Tuesday, March 16, 2010

Designer I Love: Ken Fulk

Exclusive View: Bold Color, Vivid Impressions, Vibrant Lives 
In conversation with San Francisco designer, Ken Fulk

Designer Ken Fulk Embraces Elegance, Wit, and a Jolt of Color
With a glance at Napoleon, English country houses, Thomas Jefferson and Palladio, designer Ken Fulk takes a fresh approach to interiors.

Overly reverent?

Not at all. Too, too serious? Never.
Witty and fresh? Always.

San Francisco interior designer Ken Fulk, originally from Jefferson country in Virginia, moved to San Francisco ten years ago. He kept a low profile in the design arena, worked hard for an escalating roster of ultra-private clients, stayed focused, and now finds himself the darling of the design world.

“Design should inspire you and make you smile, and it should never be a bore,” Fulk told me. 

“Décor has an essential practical purpose, but it should also lift our spirits, and make us feel happy to walk into a room.”
He founded Ken Fulk Design, after testing the waters by designing for handpicked clients.  New clients have found him through referral.
Fulk by-passed design school and a classic apprenticeship with a design firm. He traveled, stayed in all the best hotels, observed, studied important and significant historic interiors, traveled more and often, and worked closely with leading antique dealers, furniture designers, style stores, vintage collectors and art dealers. He has kept a love profile. Fulk and his teams now work with ultra-private handpicked clients for whom he creates interiors of great joyfulness and verve, within a very fast turnaround time. His 35-person firm is currently working on projects from Aspen to Provincetown and Manhattan, and from Silicon Valley to Sonoma Valley and the Napa Valley, and from Pacific Heights to the Dordogne.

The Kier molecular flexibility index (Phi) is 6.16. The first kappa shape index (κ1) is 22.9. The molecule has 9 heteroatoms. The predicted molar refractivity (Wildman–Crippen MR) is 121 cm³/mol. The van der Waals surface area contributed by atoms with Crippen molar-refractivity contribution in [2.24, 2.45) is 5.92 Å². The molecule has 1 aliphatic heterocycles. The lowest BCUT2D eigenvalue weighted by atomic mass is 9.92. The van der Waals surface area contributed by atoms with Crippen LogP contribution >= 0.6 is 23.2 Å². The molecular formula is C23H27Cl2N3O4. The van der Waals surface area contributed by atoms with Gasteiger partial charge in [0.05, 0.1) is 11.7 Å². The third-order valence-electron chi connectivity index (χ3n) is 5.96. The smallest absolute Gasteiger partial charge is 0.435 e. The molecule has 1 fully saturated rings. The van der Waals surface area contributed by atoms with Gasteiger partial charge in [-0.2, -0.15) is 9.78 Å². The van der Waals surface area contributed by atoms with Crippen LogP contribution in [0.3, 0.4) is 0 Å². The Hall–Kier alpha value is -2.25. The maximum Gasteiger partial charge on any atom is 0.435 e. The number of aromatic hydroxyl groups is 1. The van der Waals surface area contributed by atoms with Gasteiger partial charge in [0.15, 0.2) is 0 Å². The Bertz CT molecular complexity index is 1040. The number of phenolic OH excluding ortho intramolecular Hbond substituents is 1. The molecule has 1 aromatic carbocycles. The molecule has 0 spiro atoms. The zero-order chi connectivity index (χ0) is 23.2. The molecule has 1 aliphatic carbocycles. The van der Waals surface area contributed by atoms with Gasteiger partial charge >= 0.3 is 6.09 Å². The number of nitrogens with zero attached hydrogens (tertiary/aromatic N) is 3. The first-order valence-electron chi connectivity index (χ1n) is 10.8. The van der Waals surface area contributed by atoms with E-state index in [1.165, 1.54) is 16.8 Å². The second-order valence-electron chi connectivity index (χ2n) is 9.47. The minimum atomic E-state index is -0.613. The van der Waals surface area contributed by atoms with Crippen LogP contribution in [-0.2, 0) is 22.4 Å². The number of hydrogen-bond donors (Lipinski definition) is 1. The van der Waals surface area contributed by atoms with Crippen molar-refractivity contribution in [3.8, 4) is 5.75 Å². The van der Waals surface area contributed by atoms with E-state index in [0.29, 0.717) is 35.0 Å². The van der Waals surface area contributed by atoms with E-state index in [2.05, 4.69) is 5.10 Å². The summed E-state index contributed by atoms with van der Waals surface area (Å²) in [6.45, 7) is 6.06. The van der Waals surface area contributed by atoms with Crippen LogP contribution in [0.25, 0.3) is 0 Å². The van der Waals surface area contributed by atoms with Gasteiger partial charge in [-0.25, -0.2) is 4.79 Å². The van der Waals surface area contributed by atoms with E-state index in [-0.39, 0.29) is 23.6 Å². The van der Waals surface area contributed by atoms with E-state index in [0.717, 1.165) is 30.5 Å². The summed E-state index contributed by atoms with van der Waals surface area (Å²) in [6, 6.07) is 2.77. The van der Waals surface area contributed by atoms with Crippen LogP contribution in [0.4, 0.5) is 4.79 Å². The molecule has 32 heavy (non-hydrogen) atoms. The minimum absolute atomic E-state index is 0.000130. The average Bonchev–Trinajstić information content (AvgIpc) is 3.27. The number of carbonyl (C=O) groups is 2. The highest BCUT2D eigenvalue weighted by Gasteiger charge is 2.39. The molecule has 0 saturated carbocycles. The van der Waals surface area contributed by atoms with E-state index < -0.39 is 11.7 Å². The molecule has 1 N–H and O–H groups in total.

Diane Dorrans Saeks recently sat down with Ken Fulk at the classic favorite haunt, Zuni Café in San Francisco.

Between bites of piccolo frito of vegetables, and blood orange, sliced fennel and frisee salad, Fulk expounded on design, and the subjects of modern living, books, travel and paint were dissected.

DDS: You are such an inventive, creative, and visionary designer and your clients love you (they tell me you changed their life). What was the moment you decided to become a designer?
Like many things in my life I believe it wasn’t a choice but somehow pre-ordained or unavoidable. It’s the lyric from that Leonard Cohen song? I am not the one who loves — it’s love that seizes me. I feel seized by design. It’s part of who I am and not simply some vocation I chose. I always say I’d be doing this regardless if I was getting paid for it or not — though thank goodness I am paid!

DDS: You are confident in many styles—and have avoided a ‘signature’ style.
I have not intentionally avoided a “signature” style. It’s simply a factor of the way we approach projects for every client. Each residence is always deeply personal and expressly oriented to the client who is going to inhabit a space. I don’t impose my ideas.  I’ve never been a ‘one-size-fits-all’ designer. We are creating an individualized environment not looking to put our stamp on it. And it is true that we come to the table with a strong point of view.

DDS:  Who has been an inspiration and mentor to you?
The strongest inspirations in my life have perhaps been geographical. I’m a southerner by birth, and have been strongly imprinted with its since of place, far beyond the clichés of southern life. Day to day life in the South I carry with me, and it is truly ingrained as the importance of a life well lived. The south is a very matriarchal society and my early years were shaped by my Mother and her four sisters. As a young lad, everything I learned of manners, decorum, taste and style came from them.
The other locale that has inspired me greatly is Paris. I recognize a strong correlation between my southern roots and the City of Light. Apart from the sheer miraculous beauty of Paris there is the same inherent approach to living well. There is a graciousness that occupies even the simplest gestures. Whether it is the morning coffee and a croissant, standing at the bar with your compatriots, or the simple joy of sitting on a bench in the Tuileries, life is always relished and not rushed.

DDS: Who are your favorite designers?
KF:  I don’t really pay enough attention to other designers’ work. We are, thankfully, so busy doing our own thing that there isn’t time to study and appreciate the great design being done by others. I did have quite a crush on Christian Liaigre’s designs for the longest time. I think of all contemporary designers his work is amongst the most timeless and his furniture the most likely to be collected in the future.